Thu, Nov 20, 2014 - Page 11 News List

Book review: Brian Jones: The Making of the Rolling Stones

Paul Trynka’s biography sometimes overstates Brian Jones’ long-term cultural impact, but this biography, scrupulously researched and cogently argued, should be unfailingly interesting to any fans of the Rolling Stones

By Larry Rohter  /  NY Times News Service

Brian Jones: The Making of the Rolling Stones, By Paul Trynka.

Brian Jones is to the Rolling Stones what Leon Trotsky was to the Russian Revolution: organizer, ideologist and victim of a power struggle. Jones founded the group, gave it its name and recruited the schoolboys Mick Jagger and Keith Richards, who then marginalized him, eventually expelling him from the band. Since his death in 1969, a month after he was forced out, Jones has largely been airbrushed from the group’s history.

Paul Trynka’s biography Brian Jones: The Making of the Rolling Stones challenges the standard version of events, focused on Jagger and Richards, in favor of something far more nuanced. Although Trynka sometimes overstates Jones’ long-term cultural impact, his is revisionist history of the best kind — scrupulously researched and cogently argued — and should be unfailingly interesting to any Stones fan.

Specifically, Brian Jones seems designed as a corrective to Life, Keith Richards’ 2010 memoir. Trynka, the author of biographies of David Bowie and Iggy Pop, and a former editor of the British music magazines Mojo and Guitar, has interviewed Richards several times over the years and obviously likes him, but also considers his memory of events highly unreliable.

“History is written by the victors, and in recent years we’ve seen the proprietors of the modern Rolling Stones describe their genesis, their discovery of the blues, without even mentioning their founder,” Trynka remarks in the introduction. Without naming Richards, he also expresses his distaste for an assessment that appears in Life, that Brian Jones was “a kind of rotting attachment.”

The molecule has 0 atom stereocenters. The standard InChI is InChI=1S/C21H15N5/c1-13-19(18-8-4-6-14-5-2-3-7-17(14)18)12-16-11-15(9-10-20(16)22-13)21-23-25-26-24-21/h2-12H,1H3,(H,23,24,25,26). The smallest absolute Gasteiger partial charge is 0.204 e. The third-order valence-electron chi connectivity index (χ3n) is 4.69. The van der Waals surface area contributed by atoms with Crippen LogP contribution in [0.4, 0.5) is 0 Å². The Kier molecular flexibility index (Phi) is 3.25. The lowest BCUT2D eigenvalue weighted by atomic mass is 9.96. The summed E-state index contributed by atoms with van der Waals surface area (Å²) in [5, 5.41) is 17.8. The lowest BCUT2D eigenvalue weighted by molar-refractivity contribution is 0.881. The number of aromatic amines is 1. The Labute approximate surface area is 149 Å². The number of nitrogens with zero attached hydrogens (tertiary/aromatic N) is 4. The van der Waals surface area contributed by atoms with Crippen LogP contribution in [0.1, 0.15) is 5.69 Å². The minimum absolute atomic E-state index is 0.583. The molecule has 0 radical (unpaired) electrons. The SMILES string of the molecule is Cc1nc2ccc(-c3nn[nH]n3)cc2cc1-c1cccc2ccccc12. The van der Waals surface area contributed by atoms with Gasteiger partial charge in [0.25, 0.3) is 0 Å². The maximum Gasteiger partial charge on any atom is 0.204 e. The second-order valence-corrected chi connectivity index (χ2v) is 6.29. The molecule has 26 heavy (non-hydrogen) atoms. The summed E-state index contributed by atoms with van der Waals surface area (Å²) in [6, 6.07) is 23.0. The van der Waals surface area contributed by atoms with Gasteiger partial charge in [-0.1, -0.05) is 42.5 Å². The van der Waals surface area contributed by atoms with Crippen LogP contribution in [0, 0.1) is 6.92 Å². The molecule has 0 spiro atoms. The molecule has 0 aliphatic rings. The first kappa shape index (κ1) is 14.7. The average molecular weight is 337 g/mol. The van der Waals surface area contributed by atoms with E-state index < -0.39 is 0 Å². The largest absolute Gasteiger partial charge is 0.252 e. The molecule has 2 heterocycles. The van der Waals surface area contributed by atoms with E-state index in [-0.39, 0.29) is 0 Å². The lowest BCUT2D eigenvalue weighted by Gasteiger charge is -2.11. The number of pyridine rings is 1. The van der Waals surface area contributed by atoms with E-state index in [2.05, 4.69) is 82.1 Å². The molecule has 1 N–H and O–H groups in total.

The portrait of Jones that Trynka offers here is bifurcated. Although he is impressed with Jones’ “disciplined, honed sense of musical direction” and his dexterity on guitar and many other instruments, he does not hesitate to point out his subject’s more unpleasant personality traits: He was narcissistic, manipulative, misogynistic, conniving and dishonest about money. It’s not accidental that this book is called Sympathy for the Devil in Britain.

Publication Notes

Brian Jones: The Making of the Rolling Stones

By Paul Trynka

371 pages

Viking

Hardback: US


Trynka attributes Jones’ downfall to a conjunction of factors, some related to those character flaws but others external to him. Much has been written about the drug busts that swept up Jagger and Richards in the mid-1960s and their court battles, although Jones seems to have been even more of a target, because he was such a dandy and so successful with women.

But as Trynka tells it, Jones did not receive strong legal advice or fight charges as hard or as successfully as the Jagger-Richards team. After his first arrest, he pleaded guilty, which drove a wedge between him and other band members, who feared it would mean they could no longer tour abroad, all of which left him feeling crushed, isolated and vulnerable. That, in turn, increased his consumption of drugs and alcohol and made him less productive as a musician.

Nevertheless, Trynka demonstrates convincingly that the original Rolling Stones were Jones’ band and reflected his look, tastes and interests, not just the blues but also renaissance music and what today would be called world music. (He recorded the master musicians of Joujouka in the mountains of Morocco.) In Life, Richards describes his discovery of the blues-tinged open G guitar tuning, familiar from hits like Honky Tonk Women and Start Me Up, as life changing, and says it came to him via Ry Cooder in the late 1960s. But Trynka notes that Jones often played in that tuning from the band’s earliest days and quotes Dick Taylor, an original member of the Stones, as saying, “Keith watched Brian play that tuning, and certainly knew all about it.”

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